An 'Aha Moment' About Ridiculous Trademarks, As Oprah And Mutual Of Omaha Fight Over 'Aha Moment'

from the aha! dept

Reader Trails writes in with news of the latest ridiculousness from the world of trademark law, where Oprah Winfrey’s Harpo Productions and insurance giant Mutual of Omaha got into a bit of a spat over the term “aha moment,” with both companies claiming rights over the phrase. Apparently Winfrey regularly uses the phrase “an aha moment” on her television program. Mutual of Omaha came up with a marketing campaign around “official sponsor of the aha moment” and attempted to trademark the phrase. Oprah/Harpo didn’t object to the original trademark application, though they later found out about it and legal proceedings began. While none of the press reports seem to point this out, it appears that Oprah had not trademarked the phrase herself, though, she did finally apply for the trademark on “aha moment” in June of this year (nearly a year after Mutual of Omaha’s application. The two sides have now “settled,” but this conceivably means that anyone else who uses the phrase in areas that potentially compete with Oprah or Mutual of Omaha might find themselves in trouble as well. Of course, it’s also worth noting that a graphics company in Florida appears to have filed for a trademark on “Aha moment” when used on clothing well before either Oprah or Mutual of Omaha.

Either way, this should be yet another “aha moment” of how companies are using things like trademark law to tie up and limit language, which is not (at all) it’s original intended purpose.

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Companies: harpo productions, mutual of omaha

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Comments on “An 'Aha Moment' About Ridiculous Trademarks, As Oprah And Mutual Of Omaha Fight Over 'Aha Moment'”

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Anonymous Coward says:

What we need to do is create a prior art search engine where people submit examples of prior art and where people can submit new ideas that they want to release to the public domain. That way if there is ever a prior art dispute anyone can simply search the search engine and find that the idea has already been thought of before and hence should be considered prior art since patents/copyrights/trademarks were not required to think of the idea. Then companies can specifically search the prior art database for new ideas and it will take the place of the alleged purpose of the patent database (the alleged purpose is so that people can search it for ideas that will help them but in reality people avoid it like the plague because they don’t want to get accused of intentional infringement).

Anonymous Coward says:

Re: Re:

I don’t think that’s the problem. Ideas have been floating around in one form or another for hundreds of years.

One problem is the relative explosion and availability of computing power and disk space over the last 20 years.

Also, the explosion of graduating attorneys in the 1980s essentially created positions and skills that needed to be justified.

Remember, Bill Gate’s Dad was an attorney.

It used to be that people would invite people over for dinner and work their differences out, but nowadays, the problem is that too often, problems are escalated and resolved only in court.

We have a societal problem with conflict resolution, not with a search engine.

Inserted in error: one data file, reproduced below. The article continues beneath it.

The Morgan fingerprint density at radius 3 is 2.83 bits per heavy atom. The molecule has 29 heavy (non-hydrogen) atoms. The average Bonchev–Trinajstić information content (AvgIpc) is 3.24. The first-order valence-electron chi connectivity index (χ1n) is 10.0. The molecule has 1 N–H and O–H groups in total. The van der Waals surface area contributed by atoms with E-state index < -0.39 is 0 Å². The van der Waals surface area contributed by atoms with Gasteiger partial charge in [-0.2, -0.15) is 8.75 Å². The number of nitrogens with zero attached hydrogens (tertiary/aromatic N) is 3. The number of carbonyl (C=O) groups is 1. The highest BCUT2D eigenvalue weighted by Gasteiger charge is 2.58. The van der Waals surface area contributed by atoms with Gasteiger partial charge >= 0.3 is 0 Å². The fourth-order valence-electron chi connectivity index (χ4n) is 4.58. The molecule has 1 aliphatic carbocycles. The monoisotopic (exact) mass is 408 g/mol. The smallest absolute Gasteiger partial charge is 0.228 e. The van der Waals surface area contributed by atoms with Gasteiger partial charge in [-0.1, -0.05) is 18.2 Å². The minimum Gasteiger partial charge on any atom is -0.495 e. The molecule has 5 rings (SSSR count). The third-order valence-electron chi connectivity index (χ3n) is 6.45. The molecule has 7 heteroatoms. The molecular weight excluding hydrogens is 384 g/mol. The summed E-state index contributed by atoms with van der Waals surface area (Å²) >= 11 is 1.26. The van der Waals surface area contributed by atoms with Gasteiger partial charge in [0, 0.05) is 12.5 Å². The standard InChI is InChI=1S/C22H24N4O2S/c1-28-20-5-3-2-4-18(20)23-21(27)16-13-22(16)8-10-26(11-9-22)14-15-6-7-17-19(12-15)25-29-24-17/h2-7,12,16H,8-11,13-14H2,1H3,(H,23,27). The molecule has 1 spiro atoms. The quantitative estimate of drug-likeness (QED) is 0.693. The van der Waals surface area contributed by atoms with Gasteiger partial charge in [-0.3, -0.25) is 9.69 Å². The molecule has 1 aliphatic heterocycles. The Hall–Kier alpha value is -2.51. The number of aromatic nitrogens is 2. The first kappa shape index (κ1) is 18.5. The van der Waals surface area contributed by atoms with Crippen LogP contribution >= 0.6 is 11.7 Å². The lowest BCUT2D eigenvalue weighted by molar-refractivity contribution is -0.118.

Denise Barr (user link) says:


Of course, it?s also worth noting that a graphics company in Florida appears to have filed for a trademark on ?Aha moment? when used on clothing well before either Oprah or Mutual of Omaha.

When did we lose sight of what our legal system is for? Never mind, if you don?t have lots of money or time, you can?t get involved in the legal system anyway. I know these are civil cases, but most of the same rules apply.

I?m sure that graphics company in Florida is not happy with the idea of putting to a lot of money into fighting two major corporations. I can relate because I?m in the middle of fighting with a major company over my trademark. I applied first, but that seems to be just a minor road block to them. I can?t afford a trademark attorney, so I am fighting this on my own. This already puts me at a disadvantage. Their basic argument is that the name is too generic to be trademarked. If this is true, then why did they attempt to register their own trademark, which was suspended because it was too similar to mine. Hmmm. This should never have gone as far as it has. After all, anyone can search the trademark web site, including the judges? assistants to find out who has applied first. This should be a factor in determining wether litigation is warranted in the first place.

If they win, I guarantee you that they will soon reapply and get their trademark registered. And I won?t have the resources to fight them. They actually have already used it on a product in their stores. At the very least, it has bought them time to make money off the name during this very long trial process.

This has cost me a lot of stress and time researching the law, and dealing with attorneys who have tried to intimidate and insult me into giving up. And all because I tried to do it the right way, and ?protect? myself. To add insult to injury, I?m considered the ?defendant?, as if I have been accused of some wrong-doing. Unfortunately most of us little guys just cave because its just not worth it, and fighting it could result in losing the companies we are trying to protect.

I don?t think that only trademarking the name of the company will work that well either. My company name is not the same as my product name, but I do think that trademarking slogans is getting out of hand.

I think what we need are more judges who can see through the legal jargon, to the real agenda behind these kind of attorneys and their clients.

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